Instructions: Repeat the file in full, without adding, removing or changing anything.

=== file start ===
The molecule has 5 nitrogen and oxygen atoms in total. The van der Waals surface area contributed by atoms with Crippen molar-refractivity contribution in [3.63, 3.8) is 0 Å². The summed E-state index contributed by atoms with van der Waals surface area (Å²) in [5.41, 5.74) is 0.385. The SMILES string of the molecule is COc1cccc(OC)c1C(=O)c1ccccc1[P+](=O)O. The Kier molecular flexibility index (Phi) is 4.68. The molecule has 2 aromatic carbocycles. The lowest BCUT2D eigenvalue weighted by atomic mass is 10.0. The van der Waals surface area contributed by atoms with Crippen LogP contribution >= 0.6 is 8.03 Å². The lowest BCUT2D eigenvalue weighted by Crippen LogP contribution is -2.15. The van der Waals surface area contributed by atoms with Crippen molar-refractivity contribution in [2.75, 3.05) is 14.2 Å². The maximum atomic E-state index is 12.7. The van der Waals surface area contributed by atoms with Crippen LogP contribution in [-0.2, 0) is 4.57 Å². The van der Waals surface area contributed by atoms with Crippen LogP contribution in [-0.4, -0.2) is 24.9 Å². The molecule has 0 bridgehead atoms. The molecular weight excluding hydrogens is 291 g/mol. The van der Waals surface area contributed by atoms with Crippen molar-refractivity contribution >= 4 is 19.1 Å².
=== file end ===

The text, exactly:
The molecule has 5 nitrogen and oxygen atoms in total. The van der Waals surface area contributed by atoms with Crippen molar-refractivity contribution in [3.63, 3.8) is 0 Å². The summed E-state index contributed by atoms with van der Waals surface area (Å²) in [5.41, 5.74) is 0.385. The SMILES string of the molecule is COc1cccc(OC)c1C(=O)c1ccccc1[P+](=O)O. The Kier molecular flexibility index (Phi) is 4.68. The molecule has 2 aromatic carbocycles. The lowest BCUT2D eigenvalue weighted by atomic mass is 10.0. The van der Waals surface area contributed by atoms with Crippen LogP contribution >= 0.6 is 8.03 Å². The lowest BCUT2D eigenvalue weighted by Crippen LogP contribution is -2.15. The van der Waals surface area contributed by atoms with Crippen molar-refractivity contribution in [2.75, 3.05) is 14.2 Å². The maximum atomic E-state index is 12.7. The van der Waals surface area contributed by atoms with Crippen LogP contribution in [-0.2, 0) is 4.57 Å². The van der Waals surface area contributed by atoms with Crippen LogP contribution in [-0.4, -0.2) is 24.9 Å². The molecule has 0 bridgehead atoms. The molecular weight excluding hydrogens is 291 g/mol. The van der Waals surface area contributed by atoms with Crippen molar-refractivity contribution >= 4 is 19.1 Å².